Japan's long-standing party of power has emerged as the winner of elections. Amid disappointment over failed reforms, the country is braced for a shift to the right which could go further than anticipated.
Japanese politics is characterized by déjà vu. Shinzo Abe's conservative Liberal Democratic Party (LDP), which governed Japan almost constantly between 1955 and 2009, has achieved a landslide win the the country's general election.
The country essentially finds itself turning to the past. Abe, who served for a year in office as prime minister from September 2006, promises a "more beautiful Japan" and wants to restore the economy to its former glory with the building of bridges, roads and dams.
The nuclear accident at Fukushima has not played a decisive role. While more than half of the Japanese population has called for an end to atomic energy, the majority of voters have put the same LDP that made Japan a nuclear nation back into power.
Even the former LDP warhorse, Shintaro Ishihara, is making a return to the national stage, after 13 years as the mayor of Tokyo, winning a significant share of the vote with his nationalist Japan Restoration Party (JRP).
Right-wing demands 'strong Japan'
Ishihara, a staunch nationalist, expressed himself bluntly ahead of the election. "Japan is like the Titanic - with the orchestra playing even while the ship is sinking," the 80-year-old told his audience during the campaign. He went on to call for a "strong Japan, one that will not sink" and appealed for the abolition of the "feudalism" of the country's elite officials.
As the Mayor of Tokyo, Ishihara had himself made the moves that forced Prime Minister Yoshihiko Noda into buying three of the islands known as Senkaku in Japan and Diaoyu in China, which Beijing also claims as its sovereign territory.
This, in September, triggered the worst ever ant-Japanese riots in China. And yet it was not enough for the right wing stalwart.
"I cannot allow myself to die until my Japan, which has been made a fool of by China, and seduced as a mistress by the United States, is able to stand up again as a stronger, more beautiful nation," said Ishihara.
It could still be the case that Ishihara ends up determining the balance of power.
Disappointment with the reformers
After three years in opposition, the LDP has made a strong comeback, with voters feeling bitterly disappointed with the reformers of the center-left Democratic Party of Japan (DPJ).
"The DPJ has hardly made good on any of its promises," the leftist publicist Minoru Morita admitted. The expansion of the welfare state failed because of a lack of money while the curtailment of bureaucratic power fell short because of a lack of know-how. In three years, the politically factional party changed it premier three times. At the time of Japan's catastrophic tsunami and the Fukushima nuclear incident, the DPJ government showed itself to have been overwhelmed.
The frustration of voters gave LDP head Shinzo Abe the chance to realize his nationalist agenda. Patrick Köllner, director of the Hamburg Institute for Asian Studies, describes Abe as a "conservative hardliner." Abe wants to reform the constitution that was imposed by the United States during its occupation, which obliges Japan to be a pacifist nation. The "Japanese Self-Defense Forces," says the LDP, should in the future become simply known as "Armed Forces," and it should be allowed to return fire during UN mission - a proposed return to normality such as that that took place in Germany after reunification.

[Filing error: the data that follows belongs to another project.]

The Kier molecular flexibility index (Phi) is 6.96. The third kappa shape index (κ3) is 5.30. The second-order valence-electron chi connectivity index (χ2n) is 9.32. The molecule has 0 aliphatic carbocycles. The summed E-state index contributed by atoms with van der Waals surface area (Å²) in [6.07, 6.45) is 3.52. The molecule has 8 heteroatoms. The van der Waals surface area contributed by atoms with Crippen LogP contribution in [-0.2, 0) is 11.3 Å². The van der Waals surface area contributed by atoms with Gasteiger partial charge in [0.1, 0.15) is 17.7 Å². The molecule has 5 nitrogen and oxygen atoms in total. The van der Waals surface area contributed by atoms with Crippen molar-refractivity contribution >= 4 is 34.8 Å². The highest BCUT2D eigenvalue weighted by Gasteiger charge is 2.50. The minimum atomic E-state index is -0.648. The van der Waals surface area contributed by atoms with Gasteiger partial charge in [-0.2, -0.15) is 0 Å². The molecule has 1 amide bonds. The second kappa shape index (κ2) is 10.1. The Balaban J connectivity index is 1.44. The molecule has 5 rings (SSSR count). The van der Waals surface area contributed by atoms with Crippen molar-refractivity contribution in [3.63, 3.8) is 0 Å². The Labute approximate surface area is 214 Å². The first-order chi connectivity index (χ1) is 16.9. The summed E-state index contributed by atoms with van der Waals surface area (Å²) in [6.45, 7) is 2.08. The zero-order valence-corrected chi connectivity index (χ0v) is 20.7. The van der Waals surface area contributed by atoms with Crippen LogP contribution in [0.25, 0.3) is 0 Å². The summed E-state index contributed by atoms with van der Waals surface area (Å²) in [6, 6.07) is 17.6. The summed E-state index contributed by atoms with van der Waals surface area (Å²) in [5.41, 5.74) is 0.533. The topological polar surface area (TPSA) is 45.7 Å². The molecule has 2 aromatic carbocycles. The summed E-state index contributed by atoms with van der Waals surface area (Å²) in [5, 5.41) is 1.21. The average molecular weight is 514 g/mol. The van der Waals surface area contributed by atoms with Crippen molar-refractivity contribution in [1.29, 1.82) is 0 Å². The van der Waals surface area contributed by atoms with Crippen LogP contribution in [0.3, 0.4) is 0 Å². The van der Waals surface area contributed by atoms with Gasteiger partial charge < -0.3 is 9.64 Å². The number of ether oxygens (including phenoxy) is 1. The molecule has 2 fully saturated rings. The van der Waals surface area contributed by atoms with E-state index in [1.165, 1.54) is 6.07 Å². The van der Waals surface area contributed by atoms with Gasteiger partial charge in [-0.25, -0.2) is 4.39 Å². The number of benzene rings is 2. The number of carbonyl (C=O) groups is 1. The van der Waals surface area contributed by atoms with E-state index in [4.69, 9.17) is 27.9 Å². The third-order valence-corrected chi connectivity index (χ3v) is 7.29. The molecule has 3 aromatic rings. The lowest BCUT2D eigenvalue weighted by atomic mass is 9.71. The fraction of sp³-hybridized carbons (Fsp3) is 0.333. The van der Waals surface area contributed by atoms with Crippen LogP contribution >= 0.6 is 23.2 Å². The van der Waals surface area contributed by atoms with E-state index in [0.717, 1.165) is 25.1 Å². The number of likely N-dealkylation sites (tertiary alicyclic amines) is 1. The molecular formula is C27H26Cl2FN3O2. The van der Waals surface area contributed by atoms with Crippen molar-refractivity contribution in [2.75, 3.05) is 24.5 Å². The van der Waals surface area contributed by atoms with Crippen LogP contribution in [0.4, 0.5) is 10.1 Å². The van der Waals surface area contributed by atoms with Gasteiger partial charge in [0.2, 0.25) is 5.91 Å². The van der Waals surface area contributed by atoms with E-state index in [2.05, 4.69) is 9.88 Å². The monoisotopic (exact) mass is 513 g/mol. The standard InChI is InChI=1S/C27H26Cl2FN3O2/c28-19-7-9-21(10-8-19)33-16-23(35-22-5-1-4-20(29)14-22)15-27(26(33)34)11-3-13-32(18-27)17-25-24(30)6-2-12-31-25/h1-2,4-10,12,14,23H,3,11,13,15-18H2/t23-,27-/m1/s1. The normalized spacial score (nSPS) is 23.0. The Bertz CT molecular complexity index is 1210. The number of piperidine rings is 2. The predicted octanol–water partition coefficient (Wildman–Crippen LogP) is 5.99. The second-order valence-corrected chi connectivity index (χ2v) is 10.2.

Provocation of China
Abe has laced his project with nationalist undertones, which have left a nasty taste in the mouths of Japan's neighbors. He denies Japanese war crimes such as the enslavement of thousands of women into prostitution. He wants to increase defense spending to limit China's dominance. Demonstratively, he threw down the gauntlet to Beijing in visiting the controversial Yasukuni shrine to Japan's war dead and also met the Dalai Lama.
By not taking on board Japan's wartime guilt, Abe has strengthened the perception of a nation harking back to its imperial past.
Ishihara and Hashimoto are eager to establish their right-wing party as the third force in Japan's politics
Pre-election polls had shown that the LDP alongside its junior partner New Komeito would win an absolute majority in the lower house. Abe also needed a two-thirds majority there to override the veto powers of the upper house. Without this majority, the political deadlock of the past two years would continue until at least the summer of 2013, when half of the upper house is re-elected. A two-thirds majority is also needed for any changes to be made to the constitution.
As the results stand, the LDP won 294 of the lower house’s 480 seats, while New Komeito gained 31 seats.
Right-wing coalition against deadlock
Abe had already rejected the offer of Prime Minister Yoshihiko Noda to form a grand coalition with the DPJ, even though Noda is a moderate conservative and the party, after so many resignations, remains rooted to the political center-ground.
The possibility remains of a partnership with Ishihara's JRP. However, that party's founder is the 43-year-old Mayor of Osaka, Toru Hashimoto, whose politics are bound with the electorate's disillusionment with established parties.
"Politicians do nothing for the people and never tell the truth," Hashimoto, called down to the crowd from the election bus, while standing alongside Ishihara, twice his age. In an effort to become Japan's "third force" in politics, the two politicians have also highlighted their differences with other parties over nuclear power.
Polls predicted that the JRP would garner 35 to 50 percent of seats. In the end, it won 54. That could be a sufficient number to wield influence and help push Japan even further to the right than Abe had already planned.